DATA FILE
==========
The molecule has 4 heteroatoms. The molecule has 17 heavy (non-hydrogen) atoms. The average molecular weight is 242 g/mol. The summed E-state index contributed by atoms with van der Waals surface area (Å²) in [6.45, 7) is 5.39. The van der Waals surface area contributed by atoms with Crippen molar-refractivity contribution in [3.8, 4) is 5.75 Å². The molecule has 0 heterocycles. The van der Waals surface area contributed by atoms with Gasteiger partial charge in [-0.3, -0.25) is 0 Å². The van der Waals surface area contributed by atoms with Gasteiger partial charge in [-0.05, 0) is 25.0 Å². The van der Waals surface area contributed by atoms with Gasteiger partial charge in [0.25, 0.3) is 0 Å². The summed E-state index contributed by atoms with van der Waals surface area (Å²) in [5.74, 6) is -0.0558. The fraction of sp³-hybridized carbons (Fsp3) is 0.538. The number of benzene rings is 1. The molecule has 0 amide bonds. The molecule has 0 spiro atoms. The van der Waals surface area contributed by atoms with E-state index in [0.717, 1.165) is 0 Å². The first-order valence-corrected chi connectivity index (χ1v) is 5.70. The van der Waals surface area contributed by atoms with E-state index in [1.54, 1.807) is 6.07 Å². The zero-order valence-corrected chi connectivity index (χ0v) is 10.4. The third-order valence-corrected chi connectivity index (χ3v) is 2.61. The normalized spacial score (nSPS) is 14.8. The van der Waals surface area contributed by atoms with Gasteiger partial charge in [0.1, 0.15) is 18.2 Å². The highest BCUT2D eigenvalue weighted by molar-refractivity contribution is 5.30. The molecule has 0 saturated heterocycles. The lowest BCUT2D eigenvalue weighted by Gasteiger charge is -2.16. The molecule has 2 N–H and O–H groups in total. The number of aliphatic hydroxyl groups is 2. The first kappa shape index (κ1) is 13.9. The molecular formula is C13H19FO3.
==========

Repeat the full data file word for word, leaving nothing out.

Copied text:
The molecule has 4 heteroatoms. The molecule has 17 heavy (non-hydrogen) atoms. The average molecular weight is 242 g/mol. The summed E-state index contributed by atoms with van der Waals surface area (Å²) in [6.45, 7) is 5.39. The van der Waals surface area contributed by atoms with Crippen molar-refractivity contribution in [3.8, 4) is 5.75 Å². The molecule has 0 heterocycles. The van der Waals surface area contributed by atoms with Gasteiger partial charge in [-0.3, -0.25) is 0 Å². The van der Waals surface area contributed by atoms with Gasteiger partial charge in [-0.05, 0) is 25.0 Å². The van der Waals surface area contributed by atoms with Gasteiger partial charge in [0.25, 0.3) is 0 Å². The summed E-state index contributed by atoms with van der Waals surface area (Å²) in [5.74, 6) is -0.0558. The fraction of sp³-hybridized carbons (Fsp3) is 0.538. The number of benzene rings is 1. The molecule has 0 amide bonds. The molecule has 0 spiro atoms. The van der Waals surface area contributed by atoms with E-state index in [0.717, 1.165) is 0 Å². The first-order valence-corrected chi connectivity index (χ1v) is 5.70. The van der Waals surface area contributed by atoms with E-state index in [1.54, 1.807) is 6.07 Å². The zero-order valence-corrected chi connectivity index (χ0v) is 10.4. The third-order valence-corrected chi connectivity index (χ3v) is 2.61. The normalized spacial score (nSPS) is 14.8. The van der Waals surface area contributed by atoms with Gasteiger partial charge in [0.1, 0.15) is 18.2 Å². The highest BCUT2D eigenvalue weighted by molar-refractivity contribution is 5.30. The molecule has 0 saturated heterocycles. The lowest BCUT2D eigenvalue weighted by Gasteiger charge is -2.16. The molecule has 2 N–H and O–H groups in total. The number of aliphatic hydroxyl groups is 2. The first kappa shape index (κ1) is 13.9. The molecular formula is C13H19FO3.